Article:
Amazon Redshift suggests defining primary key or foreign key constraint wherever applicable. But they are information only. Redshift does not enforce these constraints. In other words, a column with a primary key accepts duplicate values as well as a foreign key column also allows such a value that does not exist in the referenced table. So why does Redshift consider defining primary or foreign key as their best practice list? Because query optimizer uses them to choose the most suitable execution plan. But you need to be very careful while defining these constraints in your table. Let us see why with some real-life examples.
Need to think before defining primary key:
As specified earlier, it is fine to have a primary key in a Redshift table. But keep in mind it is your responsibility to make sure the column’s values are unique. Otherwise, you are likely to get the wrong query result. An example gives you more insight.
I have created a tabled named employee using the script below:
CREATE TABLE employee ( emp_id INT NOT NULL PRIMARY KEY, emp_name VARCHAR(100) NOT NULL, dept_id INT );
Then executed the following script to insert some records in to it.
INSERT INTO employee VALUES(1, 'Foo',1); INSERT INTO employee VALUES(2, 'Bar',1); INSERT INTO employee VALUES(2, 'Bar',1)
You might have noticed, the emp_id is declared as the primary key and in the insert scripts, ‘Bar’ is inserted twice having emp_id 2. In Redshift, this is not a problem as the Primary Key constraint is not enforced. Assume we have another table called “department” with the following rows:
Figure-1: Department table.
Now, let’s execute the following query to see, employee name and department of employee Id = 2. The query looks like below:
SELECT DISTINCT e.emp_id, d.dept_name FROM employee e INNER JOIN dbo.department d ON e.dept_id = d.dept_id WHERE e.emp_id = 2;
We know there are duplicate values for employee id 2. So “DISTINCT” keyword is used to eliminate duplicate values from the query results. Here is the output of the query:
Figure-2: Wrong query result.
See, it produces the wrong result! The “DISTINCT” keyword is not honored at all! The reason behind that is Redshift assumes all values of a primary key column are inserted by ensuring uniqueness. So the database engine does not care to make them distinct during query execution. Let’s remove the primary key constraint from the table:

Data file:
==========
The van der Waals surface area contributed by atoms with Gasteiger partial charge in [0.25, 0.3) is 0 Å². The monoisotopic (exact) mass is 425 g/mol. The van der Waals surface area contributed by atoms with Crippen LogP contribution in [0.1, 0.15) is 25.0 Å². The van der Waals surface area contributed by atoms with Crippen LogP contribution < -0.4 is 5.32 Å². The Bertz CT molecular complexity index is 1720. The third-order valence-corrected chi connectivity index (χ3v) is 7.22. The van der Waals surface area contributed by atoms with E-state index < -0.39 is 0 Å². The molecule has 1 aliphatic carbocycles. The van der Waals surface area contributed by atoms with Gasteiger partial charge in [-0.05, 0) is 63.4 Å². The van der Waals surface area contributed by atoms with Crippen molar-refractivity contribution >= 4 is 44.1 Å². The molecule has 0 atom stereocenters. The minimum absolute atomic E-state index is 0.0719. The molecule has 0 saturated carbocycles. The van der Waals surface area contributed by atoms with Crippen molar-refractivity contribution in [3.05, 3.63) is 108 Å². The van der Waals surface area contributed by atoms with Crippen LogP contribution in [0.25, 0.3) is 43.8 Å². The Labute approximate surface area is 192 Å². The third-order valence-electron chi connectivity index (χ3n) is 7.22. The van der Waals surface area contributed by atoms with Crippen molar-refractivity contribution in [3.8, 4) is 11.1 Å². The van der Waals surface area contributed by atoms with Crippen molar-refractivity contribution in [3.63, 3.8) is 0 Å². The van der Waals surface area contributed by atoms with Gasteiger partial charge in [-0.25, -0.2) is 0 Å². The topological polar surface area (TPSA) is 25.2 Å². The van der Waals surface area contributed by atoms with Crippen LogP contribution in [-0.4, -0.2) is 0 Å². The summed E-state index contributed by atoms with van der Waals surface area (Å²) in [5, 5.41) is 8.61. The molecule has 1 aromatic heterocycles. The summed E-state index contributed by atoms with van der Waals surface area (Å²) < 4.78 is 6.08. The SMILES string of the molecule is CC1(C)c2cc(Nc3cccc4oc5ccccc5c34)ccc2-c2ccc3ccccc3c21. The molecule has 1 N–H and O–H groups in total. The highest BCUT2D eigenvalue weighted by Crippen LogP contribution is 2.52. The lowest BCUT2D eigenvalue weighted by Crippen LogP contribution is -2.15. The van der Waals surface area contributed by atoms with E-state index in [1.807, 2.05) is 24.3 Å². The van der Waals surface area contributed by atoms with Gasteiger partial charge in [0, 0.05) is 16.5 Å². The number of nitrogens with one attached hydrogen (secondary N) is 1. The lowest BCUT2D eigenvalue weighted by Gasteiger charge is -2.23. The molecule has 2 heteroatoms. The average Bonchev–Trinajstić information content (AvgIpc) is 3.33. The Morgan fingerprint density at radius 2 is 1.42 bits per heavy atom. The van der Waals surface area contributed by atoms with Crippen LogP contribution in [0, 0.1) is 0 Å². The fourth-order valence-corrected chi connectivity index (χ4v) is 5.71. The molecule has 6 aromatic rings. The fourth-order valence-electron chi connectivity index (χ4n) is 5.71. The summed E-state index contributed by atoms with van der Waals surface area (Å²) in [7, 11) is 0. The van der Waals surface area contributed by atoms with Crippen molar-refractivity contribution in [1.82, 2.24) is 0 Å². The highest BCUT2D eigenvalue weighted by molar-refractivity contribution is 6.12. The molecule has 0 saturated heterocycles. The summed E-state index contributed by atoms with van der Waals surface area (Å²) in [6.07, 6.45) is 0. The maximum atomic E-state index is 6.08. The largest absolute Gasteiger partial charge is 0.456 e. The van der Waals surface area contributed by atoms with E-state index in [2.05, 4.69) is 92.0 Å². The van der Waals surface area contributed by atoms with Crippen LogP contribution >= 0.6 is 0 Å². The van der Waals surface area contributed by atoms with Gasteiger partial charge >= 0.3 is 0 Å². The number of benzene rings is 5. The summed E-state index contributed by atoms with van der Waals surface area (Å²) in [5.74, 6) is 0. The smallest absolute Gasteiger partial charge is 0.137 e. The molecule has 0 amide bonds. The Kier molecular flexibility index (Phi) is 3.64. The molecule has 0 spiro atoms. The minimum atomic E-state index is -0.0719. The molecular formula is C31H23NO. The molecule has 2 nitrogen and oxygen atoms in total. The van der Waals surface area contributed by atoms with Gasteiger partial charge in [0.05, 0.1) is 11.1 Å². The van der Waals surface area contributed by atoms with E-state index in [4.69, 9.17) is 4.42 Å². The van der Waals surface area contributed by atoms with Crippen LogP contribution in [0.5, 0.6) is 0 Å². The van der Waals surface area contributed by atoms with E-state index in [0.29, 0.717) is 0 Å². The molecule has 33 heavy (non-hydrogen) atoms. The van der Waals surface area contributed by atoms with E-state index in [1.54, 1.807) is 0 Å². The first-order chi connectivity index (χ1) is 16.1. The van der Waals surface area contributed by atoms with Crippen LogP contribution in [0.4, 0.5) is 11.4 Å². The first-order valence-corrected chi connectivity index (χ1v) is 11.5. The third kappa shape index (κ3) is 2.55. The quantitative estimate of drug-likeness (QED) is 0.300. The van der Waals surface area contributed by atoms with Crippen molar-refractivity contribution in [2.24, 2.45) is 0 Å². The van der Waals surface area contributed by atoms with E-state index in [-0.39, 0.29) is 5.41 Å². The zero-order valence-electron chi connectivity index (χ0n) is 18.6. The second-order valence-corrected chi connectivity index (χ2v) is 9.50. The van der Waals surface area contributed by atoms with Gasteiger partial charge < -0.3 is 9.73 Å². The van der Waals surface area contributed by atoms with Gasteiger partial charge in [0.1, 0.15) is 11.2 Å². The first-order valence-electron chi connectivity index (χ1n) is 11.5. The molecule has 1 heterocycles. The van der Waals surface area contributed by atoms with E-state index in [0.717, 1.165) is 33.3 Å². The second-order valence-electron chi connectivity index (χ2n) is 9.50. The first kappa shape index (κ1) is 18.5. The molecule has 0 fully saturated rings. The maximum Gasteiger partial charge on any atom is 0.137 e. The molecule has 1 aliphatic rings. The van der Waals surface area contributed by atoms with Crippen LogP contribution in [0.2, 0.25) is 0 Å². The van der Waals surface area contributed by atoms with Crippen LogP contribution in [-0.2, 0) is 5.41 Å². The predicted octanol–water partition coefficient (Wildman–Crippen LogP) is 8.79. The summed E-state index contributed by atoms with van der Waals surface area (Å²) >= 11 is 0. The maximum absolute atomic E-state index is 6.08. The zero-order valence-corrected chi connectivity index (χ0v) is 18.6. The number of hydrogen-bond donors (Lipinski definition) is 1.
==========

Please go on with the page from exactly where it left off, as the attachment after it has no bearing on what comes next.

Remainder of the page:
ALTER TABLE employee DROP CONSTRAINT employee_pkey;
And execute the select statement once again. We are getting the expected result now!
Figure-3: Correct Result
So, you got an idea of what you need to think before defining the primary key. And of course, always remember the Redshift developer guide’s following comments.
“Do not define the primary key and foreign key constraints unless your application enforces the constraints. Amazon Redshift does not enforce unique, primary-key, and foreign-key constraints.”
Nice post and very informative. Thank you for this nice article.
Really an informative post.
Thanks for this
very informative and nicely explained !!
I think it is not a good idea to use DISTINCT in Redshift. Instead of that GROUP BY should be preferred. In your case, instead of DISTINCT, if you use GROUP BY to get the result, there will be no issues. You don’t even need to drop the constraint.
Below is the query I used:
FROM scratchdb.employee e
INNER JOIN scratchdb.department d
ON e.dept_id = d.dept_id
WHERE e.emp_id = 2
group by e.emp_id,d.dept_name ;
Very informative , Great explanation. Thank you!